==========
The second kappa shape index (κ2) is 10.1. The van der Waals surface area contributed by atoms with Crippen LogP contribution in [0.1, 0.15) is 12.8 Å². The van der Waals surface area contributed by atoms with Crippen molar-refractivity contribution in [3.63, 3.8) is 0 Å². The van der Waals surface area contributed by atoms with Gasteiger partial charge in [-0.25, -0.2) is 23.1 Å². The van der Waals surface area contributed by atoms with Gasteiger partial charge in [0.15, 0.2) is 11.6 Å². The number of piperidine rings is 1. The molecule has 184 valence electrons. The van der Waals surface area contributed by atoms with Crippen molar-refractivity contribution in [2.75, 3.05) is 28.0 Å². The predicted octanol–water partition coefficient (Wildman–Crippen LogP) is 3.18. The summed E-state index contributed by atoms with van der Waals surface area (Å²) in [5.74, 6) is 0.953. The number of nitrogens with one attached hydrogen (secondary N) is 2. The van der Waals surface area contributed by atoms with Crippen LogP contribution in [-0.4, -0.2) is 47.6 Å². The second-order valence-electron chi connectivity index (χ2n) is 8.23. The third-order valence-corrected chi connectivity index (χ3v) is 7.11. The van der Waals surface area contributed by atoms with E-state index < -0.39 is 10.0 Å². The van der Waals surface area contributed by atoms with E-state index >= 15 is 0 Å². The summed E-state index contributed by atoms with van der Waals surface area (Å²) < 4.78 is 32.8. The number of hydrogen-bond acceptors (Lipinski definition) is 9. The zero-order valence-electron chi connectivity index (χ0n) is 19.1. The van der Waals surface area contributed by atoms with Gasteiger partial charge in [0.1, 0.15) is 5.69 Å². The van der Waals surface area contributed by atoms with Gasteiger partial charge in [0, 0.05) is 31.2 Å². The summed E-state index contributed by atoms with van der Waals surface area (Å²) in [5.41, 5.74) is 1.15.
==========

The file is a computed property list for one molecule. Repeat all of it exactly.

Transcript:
The second kappa shape index (κ2) is 10.1. The van der Waals surface area contributed by atoms with Crippen LogP contribution in [0.1, 0.15) is 12.8 Å². The van der Waals surface area contributed by atoms with Crippen molar-refractivity contribution in [3.63, 3.8) is 0 Å². The van der Waals surface area contributed by atoms with Gasteiger partial charge in [-0.25, -0.2) is 23.1 Å². The van der Waals surface area contributed by atoms with Gasteiger partial charge in [0.15, 0.2) is 11.6 Å². The number of piperidine rings is 1. The molecule has 184 valence electrons. The van der Waals surface area contributed by atoms with Crippen molar-refractivity contribution in [2.75, 3.05) is 28.0 Å². The predicted octanol–water partition coefficient (Wildman–Crippen LogP) is 3.18. The summed E-state index contributed by atoms with van der Waals surface area (Å²) in [5.74, 6) is 0.953. The number of nitrogens with one attached hydrogen (secondary N) is 2. The van der Waals surface area contributed by atoms with Crippen LogP contribution in [-0.4, -0.2) is 47.6 Å². The second-order valence-electron chi connectivity index (χ2n) is 8.23. The third-order valence-corrected chi connectivity index (χ3v) is 7.11. The van der Waals surface area contributed by atoms with E-state index < -0.39 is 10.0 Å². The van der Waals surface area contributed by atoms with E-state index >= 15 is 0 Å². The summed E-state index contributed by atoms with van der Waals surface area (Å²) < 4.78 is 32.8. The number of hydrogen-bond acceptors (Lipinski definition) is 9. The zero-order valence-electron chi connectivity index (χ0n) is 19.1. The van der Waals surface area contributed by atoms with Gasteiger partial charge in [0.1, 0.15) is 5.69 Å². The van der Waals surface area contributed by atoms with Gasteiger partial charge in [0, 0.05) is 31.2 Å². The summed E-state index contributed by atoms with van der Waals surface area (Å²) in [5.41, 5.74) is 1.15.